Implementing VoIP Communications....How To Plan For Bandwidth And Calculate Cost Savings
Moving your business phone service to Voice over Internet Protocol (VoIP) offers a number of potential advantages over traditional models of telephony. Finding a real financial value in VoIP, however, may involve dealing with some fairly complicated issues at the intersection of business, money, and technology.
Many different factors affect the financial outcomes of a migration to VoIP, but the core question is, "How many calls of a given quality does my business need to make at any point during the day?" Knowing the answer - and it's not always the easiest question to figure out - will give you the ability to assess your potential for savings in VoIP.
First, consider that voice calls traveling through your corporate data network (as opposed to going through dedicated, proprietary phone systems) is a bit like blood circulating through your body. Data packets containing bits and pieces of voice conversations, move across your network like red blood cells in your veins. As long as the blood vessels are big enough to meet the volume of blood flowing, you'll be fine. If you have too much volume and not enough space in the vessels, you'll get high blood pressure or worse.
The cost of your VoIP solution, inclusive of network bandwidth, will be determined by the relationship between the network capacity and the volume of the voice data packets traveling through it. Basically, the more calls you need to make simultaneously, and the higher the sound quality of those calls, the more network capacity you will need for VoIP. And, of course, the bigger the network capacity, the more it will cost.
Most VoIP solution providers use a test process to determine the call quality that you want in your business. It's called the Mean Opinion Score (MOS) test. In a MOS test, you rate call quality on a scale of 1-5, with 5 being excellent quality and a 1 representing the kind of call quality you get when you climb to the top of K2 and dial Nigeria on a 1994 model cell phone. Call quality is based on a number of different technical aspects of your network and VoIP solution, but the "Codec" - the software algorithm that transposes your voice into digital data - is critical. Simply, the higher the sound quality produced by the codec, the more bandwidth it will use. For example, the G.711 codec, which might produce a call of 4.0 MOS quality, might use 80 kilobits per second (Kbps) on the network. In contrast, a G.729 codec, which produces a call with a 3.0 MOS quality, might use just 25 Kbps.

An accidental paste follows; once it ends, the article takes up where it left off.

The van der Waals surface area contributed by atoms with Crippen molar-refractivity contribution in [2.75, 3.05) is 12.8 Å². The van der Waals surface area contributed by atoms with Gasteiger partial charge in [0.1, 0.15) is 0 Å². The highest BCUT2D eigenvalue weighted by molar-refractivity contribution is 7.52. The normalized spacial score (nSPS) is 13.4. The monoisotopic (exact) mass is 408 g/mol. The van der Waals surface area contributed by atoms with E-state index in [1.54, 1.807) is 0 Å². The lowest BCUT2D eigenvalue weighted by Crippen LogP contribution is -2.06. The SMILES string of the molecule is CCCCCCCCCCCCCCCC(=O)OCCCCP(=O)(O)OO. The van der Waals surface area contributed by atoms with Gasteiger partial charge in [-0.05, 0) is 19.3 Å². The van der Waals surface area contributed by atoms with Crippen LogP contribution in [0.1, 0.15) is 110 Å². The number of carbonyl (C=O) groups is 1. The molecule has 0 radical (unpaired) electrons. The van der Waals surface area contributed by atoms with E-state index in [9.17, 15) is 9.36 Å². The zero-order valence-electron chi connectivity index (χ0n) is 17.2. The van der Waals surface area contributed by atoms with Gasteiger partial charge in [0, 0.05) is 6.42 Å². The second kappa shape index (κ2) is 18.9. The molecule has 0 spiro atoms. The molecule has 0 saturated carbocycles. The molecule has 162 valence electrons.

What does this mean to us in terms of costs? Think of it like this: If you knew that your business had a peak call volume of 100 simultaneous conversations, you would need at least 8,000 Kbps of network bandwidth to handle your call data packet traffic using the G.711 codec. That's 100 calls X 80 Kbps. If you used the G.729 codec, you could make do with 2500 Kbps. The difference in cost for the higher bandwidth could be significant. Yet, it might be completely justified. If your business sells high-ticket products to demanding customers, you might want to pay extra for that higher MOS quality.
The network hardware also has to match your call volume/quality parameters for the complete VoIP solution to work as envisioned. In some cases, outsourcing certain components, such as with a cloud-based PBX, might be a cost-effective way to go. Then, there's growth and planned overage capacity. Few business phone systems are static. They tend to grow, especially if the business is adding "Unified Communication" features, such as built-in digital faxes and real-time chat, and so forth. There should be some overhead to grow, in terms of bandwidth. In addition, it makes sense to have headroom for bursts in volume. You might have a day where your company is doing 120 calls at a time. It would be great if call quality didn't suffer because of a spike in activity. You can't plan for every contingency, but having some breathing room usually makes good business sense.
VoIP capacity planning is simple to understand but tricky to do right. A knowledgeable VoIP advisor can help you determine a financially optimal path to enjoying the business benefits of VoIP on your terms.
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